Examples of icons that are commonly used as buttons in e-learning include:

  • Arrows for Back and Next buttons
  • A house for a menu or home screen
  • A question mark to indicate a place where learners can get help or more information
  • A folder or document for additional resources associated with the course

Whether you’re using icons as buttons or to illustrate ideas, make sure the icon’s meaning is clear and cannot be misinterpreted. If the icon is ambiguous, it can actually make things more confusing for your learners, instead of less. And when in doubt, spell it out instead of choosing an icon. Which brings us to our next asset type ...


Sometimes you need to create a button for which there is no obvious icon. For example, a Try Again button at the end of a quiz. Rather than using a cryptic icon and confusing your learners, why not use a button with text so your learners know exactly what the button’s purpose is?

Text buttons comes in all different shapes and sizes; for example:

  • Rectangles (with square or rounded edges)
  • Squares
  • Circles

The key is to make sure your buttons look and feel similar, so your learners instinctively know they’re clickable.


Videos are great attention-grabbers, so it’s no surprise we’re seeing more and more of them in today’s e-learning courses. Here are some common types of videos:

  • Screencasts
  • Tutorials
  • Filmed lectures or presentations
  • Subject Matter Expert (SME) interviews
  • Whiteboard videos
  • Guided tour of an office or work site
  • Stock videos


While it’s a good rule of thumb to never use more than two or three fonts in a course, you should have a good selection of fonts in your toolkit to help you meet any course’s design needs. Whether you’re downloading free fonts or purchasing custom fonts, there are some basic styles you’ll want to keep in your asset library.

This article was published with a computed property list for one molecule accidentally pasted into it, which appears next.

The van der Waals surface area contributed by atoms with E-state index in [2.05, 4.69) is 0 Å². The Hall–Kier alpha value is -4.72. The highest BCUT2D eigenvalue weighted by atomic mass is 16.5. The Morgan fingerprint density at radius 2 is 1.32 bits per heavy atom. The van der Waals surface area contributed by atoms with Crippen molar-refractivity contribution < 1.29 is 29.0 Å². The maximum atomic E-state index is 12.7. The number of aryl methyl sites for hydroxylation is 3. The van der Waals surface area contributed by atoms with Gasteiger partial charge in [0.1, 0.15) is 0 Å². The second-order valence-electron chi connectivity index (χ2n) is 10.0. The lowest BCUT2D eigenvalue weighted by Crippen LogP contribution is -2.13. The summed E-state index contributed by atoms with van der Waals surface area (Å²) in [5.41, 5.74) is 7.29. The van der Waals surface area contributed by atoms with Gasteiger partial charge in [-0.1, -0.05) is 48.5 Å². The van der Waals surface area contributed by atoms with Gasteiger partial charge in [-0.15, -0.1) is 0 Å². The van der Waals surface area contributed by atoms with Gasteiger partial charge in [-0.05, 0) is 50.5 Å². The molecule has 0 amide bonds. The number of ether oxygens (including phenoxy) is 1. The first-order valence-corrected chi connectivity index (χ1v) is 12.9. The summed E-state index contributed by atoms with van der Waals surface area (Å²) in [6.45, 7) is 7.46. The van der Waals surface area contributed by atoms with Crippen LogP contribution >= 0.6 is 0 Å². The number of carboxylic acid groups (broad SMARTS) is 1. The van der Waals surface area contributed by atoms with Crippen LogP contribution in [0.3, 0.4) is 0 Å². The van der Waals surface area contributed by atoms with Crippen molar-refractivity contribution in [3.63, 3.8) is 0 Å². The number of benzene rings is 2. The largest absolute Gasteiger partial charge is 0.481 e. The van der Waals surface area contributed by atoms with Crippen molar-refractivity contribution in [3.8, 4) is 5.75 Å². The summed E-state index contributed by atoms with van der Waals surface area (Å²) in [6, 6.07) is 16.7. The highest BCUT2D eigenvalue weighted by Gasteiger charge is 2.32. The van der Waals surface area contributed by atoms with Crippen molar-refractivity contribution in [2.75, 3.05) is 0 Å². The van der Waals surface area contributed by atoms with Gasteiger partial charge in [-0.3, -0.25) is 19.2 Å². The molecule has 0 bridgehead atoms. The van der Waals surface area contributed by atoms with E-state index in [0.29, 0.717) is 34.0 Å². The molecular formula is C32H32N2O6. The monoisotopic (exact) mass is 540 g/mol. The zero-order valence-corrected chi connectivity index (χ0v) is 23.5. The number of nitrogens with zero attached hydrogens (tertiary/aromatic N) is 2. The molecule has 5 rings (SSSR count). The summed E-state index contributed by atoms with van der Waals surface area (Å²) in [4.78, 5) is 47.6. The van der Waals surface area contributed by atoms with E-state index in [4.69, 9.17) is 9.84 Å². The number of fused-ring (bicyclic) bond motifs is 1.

Here’s what you’ll need for most e-learning projects:

  • A font you can use primarily for headings, such as titles, subtitles, and inline headings. It should be larger, bolder, or heavier than your body text.
  • A font you can use as your main body copy. Make sure it’s superlegible since it will represent the meatiest part of your course.
  • A font you can reserve for callouts, captions, or labels. This font should contrast with your slide background so learners can easily see and read it. It should also be legible at smaller sizes.

Where to Find Graphic Assets

Now that you know what kinds of assets you’ll need, you’re probably wondering where you can find them. There are so many different options, it can be overwhelming. And that’s without taking into consideration usage rights. Can you say headache? Luckily for you, we’ve rounded up a list of pain-free options.

  • Content Library. With an Articulate 360 subscription, you get instant access to millions of photos, videos, illustrations, icons, and other images you can use without ever leaving Storyline, thanks to Content Library. Not to mention tons of great slide templates, including some prebuilt interactions. Talk about a timesaver!
  • Stock Photo Sites. If you don’t find what you’re looking for on E-Learning Heroes or Content Library, try stock sites such as and freeimages. You can also check out our blog post on free stock photo sites. However, when using images from these stock sites, be sure to read the attribution rules in order to ensure you’re not infringing on the usage rights.
  • Free Font Websites. If you’re looking for a wide variety of free fonts, look no further than Google Fonts and FontSquirrel.

Obviously, there are many other places where you can find graphic assets, but these are great starting points! If you have any questions or comments, feel free to leave me a message in the comments section below.